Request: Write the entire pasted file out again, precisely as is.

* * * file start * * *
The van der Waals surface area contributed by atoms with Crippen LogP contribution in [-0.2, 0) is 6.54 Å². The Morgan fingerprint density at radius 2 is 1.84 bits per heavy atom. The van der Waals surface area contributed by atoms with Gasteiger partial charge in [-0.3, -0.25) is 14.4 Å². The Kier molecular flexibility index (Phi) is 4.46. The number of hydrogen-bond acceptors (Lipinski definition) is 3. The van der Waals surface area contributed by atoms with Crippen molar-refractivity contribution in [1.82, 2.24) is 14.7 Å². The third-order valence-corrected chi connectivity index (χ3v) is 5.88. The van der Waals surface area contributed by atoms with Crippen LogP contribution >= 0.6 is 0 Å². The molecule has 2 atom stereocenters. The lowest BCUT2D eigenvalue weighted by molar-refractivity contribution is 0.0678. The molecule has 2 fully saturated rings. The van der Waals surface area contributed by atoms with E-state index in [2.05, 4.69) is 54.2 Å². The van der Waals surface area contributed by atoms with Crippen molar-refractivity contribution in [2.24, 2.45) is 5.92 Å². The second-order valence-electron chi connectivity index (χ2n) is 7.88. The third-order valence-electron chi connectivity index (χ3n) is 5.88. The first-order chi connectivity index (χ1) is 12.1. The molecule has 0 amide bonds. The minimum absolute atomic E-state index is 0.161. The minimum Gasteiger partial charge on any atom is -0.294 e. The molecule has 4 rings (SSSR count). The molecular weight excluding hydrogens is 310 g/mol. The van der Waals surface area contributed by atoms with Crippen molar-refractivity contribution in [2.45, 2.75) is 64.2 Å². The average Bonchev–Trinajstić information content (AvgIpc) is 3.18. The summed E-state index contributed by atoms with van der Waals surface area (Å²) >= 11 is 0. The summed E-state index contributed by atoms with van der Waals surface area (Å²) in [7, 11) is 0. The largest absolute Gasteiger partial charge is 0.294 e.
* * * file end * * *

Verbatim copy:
The van der Waals surface area contributed by atoms with Crippen LogP contribution in [-0.2, 0) is 6.54 Å². The Morgan fingerprint density at radius 2 is 1.84 bits per heavy atom. The van der Waals surface area contributed by atoms with Gasteiger partial charge in [-0.3, -0.25) is 14.4 Å². The Kier molecular flexibility index (Phi) is 4.46. The number of hydrogen-bond acceptors (Lipinski definition) is 3. The van der Waals surface area contributed by atoms with Crippen molar-refractivity contribution in [1.82, 2.24) is 14.7 Å². The third-order valence-corrected chi connectivity index (χ3v) is 5.88. The van der Waals surface area contributed by atoms with Crippen LogP contribution >= 0.6 is 0 Å². The molecule has 2 atom stereocenters. The lowest BCUT2D eigenvalue weighted by molar-refractivity contribution is 0.0678. The molecule has 2 fully saturated rings. The van der Waals surface area contributed by atoms with E-state index in [2.05, 4.69) is 54.2 Å². The van der Waals surface area contributed by atoms with Crippen molar-refractivity contribution in [2.24, 2.45) is 5.92 Å². The second-order valence-electron chi connectivity index (χ2n) is 7.88. The third-order valence-electron chi connectivity index (χ3n) is 5.88. The first-order chi connectivity index (χ1) is 12.1. The molecule has 0 amide bonds. The minimum absolute atomic E-state index is 0.161. The minimum Gasteiger partial charge on any atom is -0.294 e. The molecule has 4 rings (SSSR count). The molecular weight excluding hydrogens is 310 g/mol. The van der Waals surface area contributed by atoms with Crippen molar-refractivity contribution in [2.45, 2.75) is 64.2 Å². The average Bonchev–Trinajstić information content (AvgIpc) is 3.18. The summed E-state index contributed by atoms with van der Waals surface area (Å²) >= 11 is 0. The summed E-state index contributed by atoms with van der Waals surface area (Å²) in [7, 11) is 0. The largest absolute Gasteiger partial charge is 0.294 e.